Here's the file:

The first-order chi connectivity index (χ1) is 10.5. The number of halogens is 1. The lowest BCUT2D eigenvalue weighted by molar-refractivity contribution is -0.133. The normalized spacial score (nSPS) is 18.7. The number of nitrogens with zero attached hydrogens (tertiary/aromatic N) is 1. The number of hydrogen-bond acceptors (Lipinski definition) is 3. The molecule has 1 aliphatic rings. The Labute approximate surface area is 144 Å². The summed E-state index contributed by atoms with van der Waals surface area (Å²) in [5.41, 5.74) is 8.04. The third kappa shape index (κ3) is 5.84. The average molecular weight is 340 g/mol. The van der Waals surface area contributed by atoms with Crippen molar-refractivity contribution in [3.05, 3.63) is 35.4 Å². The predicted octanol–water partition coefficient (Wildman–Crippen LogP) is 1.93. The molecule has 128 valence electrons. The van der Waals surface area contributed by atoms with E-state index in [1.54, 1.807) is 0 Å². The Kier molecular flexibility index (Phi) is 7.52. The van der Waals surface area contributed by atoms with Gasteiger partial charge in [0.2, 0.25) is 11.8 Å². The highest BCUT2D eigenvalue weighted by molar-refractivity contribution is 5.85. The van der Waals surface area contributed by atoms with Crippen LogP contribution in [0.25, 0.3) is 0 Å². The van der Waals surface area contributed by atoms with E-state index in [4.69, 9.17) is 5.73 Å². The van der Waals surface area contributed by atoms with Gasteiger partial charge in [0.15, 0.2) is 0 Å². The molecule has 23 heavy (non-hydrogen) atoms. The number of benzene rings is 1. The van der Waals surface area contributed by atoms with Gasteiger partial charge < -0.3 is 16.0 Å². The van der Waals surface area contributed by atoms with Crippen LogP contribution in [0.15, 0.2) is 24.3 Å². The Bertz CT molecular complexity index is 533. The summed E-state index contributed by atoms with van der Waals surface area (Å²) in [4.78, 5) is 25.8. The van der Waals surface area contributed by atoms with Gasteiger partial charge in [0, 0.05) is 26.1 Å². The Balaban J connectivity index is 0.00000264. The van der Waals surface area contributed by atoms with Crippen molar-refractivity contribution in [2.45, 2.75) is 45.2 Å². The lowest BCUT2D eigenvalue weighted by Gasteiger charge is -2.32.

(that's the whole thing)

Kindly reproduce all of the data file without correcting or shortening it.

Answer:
The first-order chi connectivity index (χ1) is 10.5. The number of halogens is 1. The lowest BCUT2D eigenvalue weighted by molar-refractivity contribution is -0.133. The normalized spacial score (nSPS) is 18.7. The number of nitrogens with zero attached hydrogens (tertiary/aromatic N) is 1. The number of hydrogen-bond acceptors (Lipinski definition) is 3. The molecule has 1 aliphatic rings. The Labute approximate surface area is 144 Å². The summed E-state index contributed by atoms with van der Waals surface area (Å²) in [5.41, 5.74) is 8.04. The third kappa shape index (κ3) is 5.84. The average molecular weight is 340 g/mol. The van der Waals surface area contributed by atoms with Crippen molar-refractivity contribution in [3.05, 3.63) is 35.4 Å². The predicted octanol–water partition coefficient (Wildman–Crippen LogP) is 1.93. The molecule has 128 valence electrons. The van der Waals surface area contributed by atoms with E-state index in [1.54, 1.807) is 0 Å². The Kier molecular flexibility index (Phi) is 7.52. The van der Waals surface area contributed by atoms with Gasteiger partial charge in [0.2, 0.25) is 11.8 Å². The highest BCUT2D eigenvalue weighted by molar-refractivity contribution is 5.85. The van der Waals surface area contributed by atoms with Crippen LogP contribution in [0.25, 0.3) is 0 Å². The van der Waals surface area contributed by atoms with E-state index in [4.69, 9.17) is 5.73 Å². The van der Waals surface area contributed by atoms with Gasteiger partial charge in [0.15, 0.2) is 0 Å². The molecule has 23 heavy (non-hydrogen) atoms. The number of benzene rings is 1. The van der Waals surface area contributed by atoms with Gasteiger partial charge < -0.3 is 16.0 Å². The van der Waals surface area contributed by atoms with Crippen LogP contribution in [0.15, 0.2) is 24.3 Å². The Bertz CT molecular complexity index is 533. The summed E-state index contributed by atoms with van der Waals surface area (Å²) in [4.78, 5) is 25.8. The van der Waals surface area contributed by atoms with Gasteiger partial charge in [0, 0.05) is 26.1 Å². The Balaban J connectivity index is 0.00000264. The van der Waals surface area contributed by atoms with Crippen molar-refractivity contribution in [2.45, 2.75) is 45.2 Å². The lowest BCUT2D eigenvalue weighted by Gasteiger charge is -2.32.